Leland Bobbé's 1970s New York (PHOTOS)

PHOTOS: Leland Bobbé's 1970s NYC

Photographer Leland Bobbé misses an old New York. The New York when Times Square, as he puts it, "wasn’t a playground for Middle America and the Lower East Side didn’t look like the Upper East Side."

He misses the grit, the danger, the edge.

Specifically, Bobbé misses the New York City of the 1970s, when prostitutes paced the sidewalks, the Bowery was a bed for the homeless, and crime was everywhere.

(It would seem like a strange thing to miss, if there weren't so many others who miss it too.)

Bobbé hung around downtown in the 70s, playing in a band called City Lights, while photographing The Ramones and Patti Smith, among other big acts.

He also was a prolific street photographer, taking portraits of New Yorkers when they weren't looking.

We caught up with Bobbé via email for a short walk down memory lane.


HP: Where in NYC were you living in the 70s and what was the neighborhood like?

LB: i lived at 2 different locations during the mid-seventies. initially i lived downtown below chinatown on beekman st. which then was then the fulton fish market and is now the south st. seaport area. i then moved into a loft on w 28th st between 6th ave and broadway where i still am today. i went from the fish market to the flower market. believe me, the flower market smells better especially in the summer . . .

HP: Do you miss the gritty and dangerous 70s in NYC?

LB: yes i do miss the way the city used to be. it had a very unique character when it wasn't so gentrified. i think being in my twenties at the time added to the allure of the way it was "back in the day".

HP: Are there any areas of NYC that you feel haven't completely lost their edge?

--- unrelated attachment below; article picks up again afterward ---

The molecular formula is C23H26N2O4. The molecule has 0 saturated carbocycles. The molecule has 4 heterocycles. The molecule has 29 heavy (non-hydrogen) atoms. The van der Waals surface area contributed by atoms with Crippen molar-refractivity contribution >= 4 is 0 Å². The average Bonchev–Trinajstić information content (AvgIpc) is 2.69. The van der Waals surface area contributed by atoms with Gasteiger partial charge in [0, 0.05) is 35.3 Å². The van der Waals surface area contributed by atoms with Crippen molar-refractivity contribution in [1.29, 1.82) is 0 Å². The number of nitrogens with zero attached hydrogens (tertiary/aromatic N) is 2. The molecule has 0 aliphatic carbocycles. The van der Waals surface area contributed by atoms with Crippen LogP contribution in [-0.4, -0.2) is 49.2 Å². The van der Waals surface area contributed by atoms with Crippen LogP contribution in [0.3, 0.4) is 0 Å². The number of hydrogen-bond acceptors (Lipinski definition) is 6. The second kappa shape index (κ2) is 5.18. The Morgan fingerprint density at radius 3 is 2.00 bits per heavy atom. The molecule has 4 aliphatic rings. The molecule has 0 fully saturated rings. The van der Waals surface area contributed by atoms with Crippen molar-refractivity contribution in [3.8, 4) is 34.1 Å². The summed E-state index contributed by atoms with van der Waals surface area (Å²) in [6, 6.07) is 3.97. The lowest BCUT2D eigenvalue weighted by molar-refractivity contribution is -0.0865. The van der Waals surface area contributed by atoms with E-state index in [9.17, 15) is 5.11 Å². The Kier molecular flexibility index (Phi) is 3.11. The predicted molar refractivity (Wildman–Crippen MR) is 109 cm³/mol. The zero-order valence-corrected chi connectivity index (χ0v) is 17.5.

LB: off the top of my head i'd have to say that chinatown is the closest edgy neighborhood to be similar to what it was years ago. even little italy has shrunk down in size. the upper east and west side and even mid-town are pretty much the same, except for the influx of chain stores and banks but they never had an edge to begin with.

HP: Was it an artistic decision to shoot these photos from the hip, or just a matter of not wanting to ask people to take a photo of them?

LB: the only ones i shot from the hip were the times square images. for the type of images i wanted i didn't want to ask people to be photographed. i wanted to capture exactly what i was seeing without any awareness by the people that i was actually shooting them. i shot these as i was walking by with my shutter speeds set fast enough to avoid blur. with my wide angle lens(deep depth of field) pre-focused at about 6 feet. i had to judge my distance and maybe get off 2 or 3 shots as i was walking by. the exciting thing about shooting this way was that i was never really sure what i got until i processed the film.

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Leland Bobbé's NYC

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